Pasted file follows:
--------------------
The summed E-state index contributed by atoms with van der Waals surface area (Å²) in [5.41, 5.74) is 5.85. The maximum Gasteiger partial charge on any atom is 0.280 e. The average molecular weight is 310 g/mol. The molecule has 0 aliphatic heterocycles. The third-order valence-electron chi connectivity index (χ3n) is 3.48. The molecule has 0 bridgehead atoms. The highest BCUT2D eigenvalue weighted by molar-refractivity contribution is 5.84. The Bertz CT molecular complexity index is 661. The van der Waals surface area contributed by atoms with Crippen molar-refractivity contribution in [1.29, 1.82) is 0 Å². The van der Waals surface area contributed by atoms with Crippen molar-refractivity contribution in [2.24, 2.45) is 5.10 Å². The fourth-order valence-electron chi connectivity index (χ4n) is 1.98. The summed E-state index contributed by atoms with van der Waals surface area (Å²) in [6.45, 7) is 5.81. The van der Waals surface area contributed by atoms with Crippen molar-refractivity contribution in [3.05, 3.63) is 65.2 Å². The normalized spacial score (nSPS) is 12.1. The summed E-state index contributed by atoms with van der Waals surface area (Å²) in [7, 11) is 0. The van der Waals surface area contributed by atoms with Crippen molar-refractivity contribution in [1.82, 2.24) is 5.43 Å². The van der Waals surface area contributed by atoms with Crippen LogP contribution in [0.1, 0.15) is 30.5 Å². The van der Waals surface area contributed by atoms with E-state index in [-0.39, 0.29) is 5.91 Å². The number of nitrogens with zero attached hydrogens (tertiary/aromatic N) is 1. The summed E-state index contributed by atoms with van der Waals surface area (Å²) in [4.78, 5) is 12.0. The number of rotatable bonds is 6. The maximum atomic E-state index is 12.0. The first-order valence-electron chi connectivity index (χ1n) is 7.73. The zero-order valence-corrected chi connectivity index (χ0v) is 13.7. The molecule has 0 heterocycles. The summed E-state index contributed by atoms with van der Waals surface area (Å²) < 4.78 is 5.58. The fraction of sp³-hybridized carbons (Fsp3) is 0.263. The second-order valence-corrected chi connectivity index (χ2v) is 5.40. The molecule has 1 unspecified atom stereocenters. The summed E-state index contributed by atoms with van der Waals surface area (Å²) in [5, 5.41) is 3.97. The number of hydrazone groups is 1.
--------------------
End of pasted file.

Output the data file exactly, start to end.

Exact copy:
The summed E-state index contributed by atoms with van der Waals surface area (Å²) in [5.41, 5.74) is 5.85. The maximum Gasteiger partial charge on any atom is 0.280 e. The average molecular weight is 310 g/mol. The molecule has 0 aliphatic heterocycles. The third-order valence-electron chi connectivity index (χ3n) is 3.48. The molecule has 0 bridgehead atoms. The highest BCUT2D eigenvalue weighted by molar-refractivity contribution is 5.84. The Bertz CT molecular complexity index is 661. The van der Waals surface area contributed by atoms with Crippen molar-refractivity contribution in [1.29, 1.82) is 0 Å². The van der Waals surface area contributed by atoms with Crippen molar-refractivity contribution in [2.24, 2.45) is 5.10 Å². The fourth-order valence-electron chi connectivity index (χ4n) is 1.98. The summed E-state index contributed by atoms with van der Waals surface area (Å²) in [6.45, 7) is 5.81. The van der Waals surface area contributed by atoms with Crippen molar-refractivity contribution in [3.05, 3.63) is 65.2 Å². The normalized spacial score (nSPS) is 12.1. The summed E-state index contributed by atoms with van der Waals surface area (Å²) in [7, 11) is 0. The van der Waals surface area contributed by atoms with Crippen molar-refractivity contribution in [1.82, 2.24) is 5.43 Å². The van der Waals surface area contributed by atoms with Crippen LogP contribution in [0.1, 0.15) is 30.5 Å². The van der Waals surface area contributed by atoms with E-state index in [-0.39, 0.29) is 5.91 Å². The number of nitrogens with zero attached hydrogens (tertiary/aromatic N) is 1. The summed E-state index contributed by atoms with van der Waals surface area (Å²) in [4.78, 5) is 12.0. The number of rotatable bonds is 6. The maximum atomic E-state index is 12.0. The first-order valence-electron chi connectivity index (χ1n) is 7.73. The zero-order valence-corrected chi connectivity index (χ0v) is 13.7. The molecule has 0 heterocycles. The summed E-state index contributed by atoms with van der Waals surface area (Å²) < 4.78 is 5.58. The fraction of sp³-hybridized carbons (Fsp3) is 0.263. The second-order valence-corrected chi connectivity index (χ2v) is 5.40. The molecule has 1 unspecified atom stereocenters. The summed E-state index contributed by atoms with van der Waals surface area (Å²) in [5, 5.41) is 3.97. The number of hydrazone groups is 1.